Losing a loved one is an emotionally difficult experience, and finding closure can be a personal journey. Some people find it helpful to take their loved one's ashes to a special place overseas as part of that process. Whether it's a final resting place, a favourite destination, or a spot that holds sentimental value, there are some things to keep in mind when transporting ashes across borders.
In Australia and when travelling overseas, there aren't any strict laws about taking cremated remains with you. However, it's a good idea to check out some general guidelines before your trip to ensure everything goes smoothly.
The following steps should be taken to ensure a smooth and compliant process:
Contact the Consulate.
To comply with the local regulations of the country you intend to take the ashes to, it is advisable to contact the consulate or embassy of that country. They will provide you with the specific requirements and guidelines for bringing cremated remains into their jurisdiction. It is important to seek this information well in advance to allow for any necessary preparations.
You can find a list of embassies and consulates at the Department of Foreign Affairs and Trade website.
Prepare the required documentation.
In addition to the ashes, you will need to carry certain documents to support the transportation of cremated remains. These typically include:
a. Death Certificate: Obtain a copy of the death certificate of the deceased person, as it serves as proof of their passing.
b. Statement from the Crematorium: Request a statement from the crematorium that conducted the cremation. This statement should include details such as the deceased person's name, the date of cremation, and the location of the crematorium. It helps to establish the authenticity of the ashes being transported. If you are a Bare Cremation customer please contact us to organise the required document.
Carry the ashes in hand luggage.
When travelling with cremated ashes, it is recommended to carry the urn or container containing the ashes in your hand luggage rather than checking it in as part of your checked baggage. This ensures that the ashes remain in your possession throughout the journey and minimises the risk of loss or mishandling. Make sure that the container used for the ashes is clean and doesn't have any soil or other impurities. Both the container and the packaging may undergo inspection or examination. It is important to seal the container tightly to prevent any leaks.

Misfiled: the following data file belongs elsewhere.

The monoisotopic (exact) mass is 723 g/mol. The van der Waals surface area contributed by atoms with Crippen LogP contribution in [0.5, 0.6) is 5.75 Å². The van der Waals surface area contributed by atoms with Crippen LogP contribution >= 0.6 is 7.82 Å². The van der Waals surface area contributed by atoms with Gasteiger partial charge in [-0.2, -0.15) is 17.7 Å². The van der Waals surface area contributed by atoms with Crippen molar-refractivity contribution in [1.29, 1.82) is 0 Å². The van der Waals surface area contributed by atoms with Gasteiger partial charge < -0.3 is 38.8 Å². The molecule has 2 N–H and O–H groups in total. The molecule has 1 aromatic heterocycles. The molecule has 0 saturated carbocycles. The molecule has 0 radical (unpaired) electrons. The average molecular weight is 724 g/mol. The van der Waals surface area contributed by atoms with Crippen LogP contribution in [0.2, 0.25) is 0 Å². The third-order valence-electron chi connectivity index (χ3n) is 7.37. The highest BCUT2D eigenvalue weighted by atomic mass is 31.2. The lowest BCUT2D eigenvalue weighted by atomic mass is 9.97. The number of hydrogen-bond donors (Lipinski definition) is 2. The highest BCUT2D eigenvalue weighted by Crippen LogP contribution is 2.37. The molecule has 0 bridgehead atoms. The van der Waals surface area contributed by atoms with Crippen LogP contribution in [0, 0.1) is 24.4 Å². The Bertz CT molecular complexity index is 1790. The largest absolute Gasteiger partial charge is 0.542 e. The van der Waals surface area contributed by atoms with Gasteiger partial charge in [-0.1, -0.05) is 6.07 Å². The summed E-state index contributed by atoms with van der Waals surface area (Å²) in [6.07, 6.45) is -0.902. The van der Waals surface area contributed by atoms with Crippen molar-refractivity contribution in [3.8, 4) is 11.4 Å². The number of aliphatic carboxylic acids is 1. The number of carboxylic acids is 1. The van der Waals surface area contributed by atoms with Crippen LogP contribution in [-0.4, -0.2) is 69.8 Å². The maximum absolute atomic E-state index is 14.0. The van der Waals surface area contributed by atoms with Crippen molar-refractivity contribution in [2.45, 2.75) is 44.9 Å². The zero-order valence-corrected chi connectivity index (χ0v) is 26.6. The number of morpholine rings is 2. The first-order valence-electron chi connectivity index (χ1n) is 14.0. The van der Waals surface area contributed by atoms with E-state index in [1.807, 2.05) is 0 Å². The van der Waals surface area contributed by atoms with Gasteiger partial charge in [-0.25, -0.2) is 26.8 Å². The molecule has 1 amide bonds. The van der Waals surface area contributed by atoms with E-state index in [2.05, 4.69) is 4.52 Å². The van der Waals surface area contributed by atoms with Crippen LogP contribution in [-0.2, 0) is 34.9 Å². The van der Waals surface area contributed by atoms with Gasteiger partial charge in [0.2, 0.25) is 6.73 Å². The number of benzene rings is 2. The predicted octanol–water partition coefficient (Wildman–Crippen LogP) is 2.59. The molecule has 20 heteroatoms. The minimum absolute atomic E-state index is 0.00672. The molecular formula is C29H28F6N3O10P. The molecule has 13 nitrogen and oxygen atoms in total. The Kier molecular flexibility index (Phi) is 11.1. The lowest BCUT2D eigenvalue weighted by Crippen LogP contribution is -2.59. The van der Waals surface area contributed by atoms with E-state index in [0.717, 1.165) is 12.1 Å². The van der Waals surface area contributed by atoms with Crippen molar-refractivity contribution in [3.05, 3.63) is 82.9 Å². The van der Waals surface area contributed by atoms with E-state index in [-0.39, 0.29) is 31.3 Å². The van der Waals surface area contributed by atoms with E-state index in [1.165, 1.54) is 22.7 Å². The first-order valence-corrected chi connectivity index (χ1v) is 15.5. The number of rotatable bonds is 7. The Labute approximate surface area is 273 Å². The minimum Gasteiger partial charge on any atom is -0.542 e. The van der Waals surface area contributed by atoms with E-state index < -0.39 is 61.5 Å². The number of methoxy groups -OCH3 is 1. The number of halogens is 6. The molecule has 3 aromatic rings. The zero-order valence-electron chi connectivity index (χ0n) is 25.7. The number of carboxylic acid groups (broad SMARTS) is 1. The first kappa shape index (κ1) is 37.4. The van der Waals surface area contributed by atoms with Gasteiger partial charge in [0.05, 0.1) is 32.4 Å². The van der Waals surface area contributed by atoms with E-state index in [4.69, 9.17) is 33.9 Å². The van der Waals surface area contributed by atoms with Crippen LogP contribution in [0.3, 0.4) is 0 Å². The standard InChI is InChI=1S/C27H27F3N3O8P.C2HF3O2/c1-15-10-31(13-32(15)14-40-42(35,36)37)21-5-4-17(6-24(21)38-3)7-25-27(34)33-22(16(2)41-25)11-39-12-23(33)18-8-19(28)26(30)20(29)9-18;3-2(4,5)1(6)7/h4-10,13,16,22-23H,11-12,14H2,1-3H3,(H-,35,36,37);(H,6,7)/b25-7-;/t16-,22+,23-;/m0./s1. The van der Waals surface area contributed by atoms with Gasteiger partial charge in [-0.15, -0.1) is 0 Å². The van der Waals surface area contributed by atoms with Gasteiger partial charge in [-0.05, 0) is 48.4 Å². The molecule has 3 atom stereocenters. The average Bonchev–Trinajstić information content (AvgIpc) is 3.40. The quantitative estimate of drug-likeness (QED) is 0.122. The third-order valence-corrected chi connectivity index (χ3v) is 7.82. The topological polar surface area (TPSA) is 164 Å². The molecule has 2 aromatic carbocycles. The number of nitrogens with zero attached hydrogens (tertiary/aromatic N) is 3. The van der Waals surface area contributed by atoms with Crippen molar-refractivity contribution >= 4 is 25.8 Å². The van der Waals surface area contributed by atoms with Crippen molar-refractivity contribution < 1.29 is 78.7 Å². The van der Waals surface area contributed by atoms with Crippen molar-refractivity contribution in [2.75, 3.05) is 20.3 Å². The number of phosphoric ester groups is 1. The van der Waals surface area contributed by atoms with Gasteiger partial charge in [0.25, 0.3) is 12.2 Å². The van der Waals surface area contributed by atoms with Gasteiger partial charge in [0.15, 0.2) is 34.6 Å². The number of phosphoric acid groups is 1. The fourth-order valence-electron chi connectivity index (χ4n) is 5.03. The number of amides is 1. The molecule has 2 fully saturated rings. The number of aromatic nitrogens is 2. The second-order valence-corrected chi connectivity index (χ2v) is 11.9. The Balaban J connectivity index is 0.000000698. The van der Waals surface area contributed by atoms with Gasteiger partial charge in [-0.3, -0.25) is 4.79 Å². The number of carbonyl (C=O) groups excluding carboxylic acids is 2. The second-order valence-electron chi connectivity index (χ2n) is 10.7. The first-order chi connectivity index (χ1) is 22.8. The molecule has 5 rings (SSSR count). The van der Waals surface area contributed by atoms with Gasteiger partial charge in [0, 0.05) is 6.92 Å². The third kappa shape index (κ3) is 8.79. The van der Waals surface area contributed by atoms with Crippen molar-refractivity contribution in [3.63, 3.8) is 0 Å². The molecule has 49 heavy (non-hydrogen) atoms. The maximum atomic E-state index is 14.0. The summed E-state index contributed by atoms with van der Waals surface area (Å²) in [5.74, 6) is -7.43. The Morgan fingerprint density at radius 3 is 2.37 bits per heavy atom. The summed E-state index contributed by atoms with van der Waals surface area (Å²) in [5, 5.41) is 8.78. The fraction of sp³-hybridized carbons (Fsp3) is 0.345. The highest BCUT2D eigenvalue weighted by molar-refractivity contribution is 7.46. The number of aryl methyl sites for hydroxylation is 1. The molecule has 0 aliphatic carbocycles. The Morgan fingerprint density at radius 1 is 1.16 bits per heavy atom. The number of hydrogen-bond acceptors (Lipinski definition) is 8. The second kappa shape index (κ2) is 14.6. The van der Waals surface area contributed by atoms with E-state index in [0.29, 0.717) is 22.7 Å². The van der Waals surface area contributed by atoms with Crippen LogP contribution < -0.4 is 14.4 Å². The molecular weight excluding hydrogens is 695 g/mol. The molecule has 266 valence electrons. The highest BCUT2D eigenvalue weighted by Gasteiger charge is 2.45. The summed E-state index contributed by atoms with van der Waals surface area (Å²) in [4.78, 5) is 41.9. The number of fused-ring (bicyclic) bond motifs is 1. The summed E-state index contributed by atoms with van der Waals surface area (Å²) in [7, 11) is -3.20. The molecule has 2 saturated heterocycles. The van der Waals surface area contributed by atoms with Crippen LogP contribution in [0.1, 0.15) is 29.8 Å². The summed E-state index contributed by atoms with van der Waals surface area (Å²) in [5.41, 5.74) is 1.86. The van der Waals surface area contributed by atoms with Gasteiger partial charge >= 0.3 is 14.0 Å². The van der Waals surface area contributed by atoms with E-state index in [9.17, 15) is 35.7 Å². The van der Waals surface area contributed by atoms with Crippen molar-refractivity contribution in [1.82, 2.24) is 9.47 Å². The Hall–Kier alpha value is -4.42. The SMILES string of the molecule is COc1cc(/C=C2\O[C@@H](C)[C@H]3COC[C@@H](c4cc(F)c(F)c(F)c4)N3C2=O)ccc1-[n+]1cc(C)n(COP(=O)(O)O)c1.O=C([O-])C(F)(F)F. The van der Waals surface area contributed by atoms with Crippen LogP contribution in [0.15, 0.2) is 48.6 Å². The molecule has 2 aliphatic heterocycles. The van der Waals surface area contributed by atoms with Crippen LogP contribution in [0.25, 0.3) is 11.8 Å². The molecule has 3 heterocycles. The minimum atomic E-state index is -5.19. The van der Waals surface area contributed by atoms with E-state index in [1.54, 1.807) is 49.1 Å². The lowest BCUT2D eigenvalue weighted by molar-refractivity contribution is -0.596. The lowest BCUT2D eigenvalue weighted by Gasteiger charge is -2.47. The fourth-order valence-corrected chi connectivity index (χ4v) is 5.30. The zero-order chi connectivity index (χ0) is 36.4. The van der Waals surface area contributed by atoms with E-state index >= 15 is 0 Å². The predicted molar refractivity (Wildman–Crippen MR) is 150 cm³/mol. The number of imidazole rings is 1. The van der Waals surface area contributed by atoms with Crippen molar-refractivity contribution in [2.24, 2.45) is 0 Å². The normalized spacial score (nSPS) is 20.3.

Public Health Unit Approval.
In Australia, it is important to note that you do not require approval from the Public Health Unit to transport cremated ashes overseas. However, it is still advisable to inform the relevant authorities, such as the consulate or embassy, as they can provide guidance and assistance based on their country's regulations.
It is crucial to emphasise that the regulations and requirements for transporting cremated ashes may vary between countries. It is always recommended to check with the consulate or embassy of the destination country to obtain accurate and up-to-date information regarding their specific procedures.
If you wish to travel within Australia with your loved one’s ashes, you can head here to learn more.
Specific airlines and their requirements.
Bringing your loved one’s ashes on a Qantas flight:
While ashes can be transported as checked or carry-on baggage, it's important to know the general guidelines listed on Qantas website before your travel: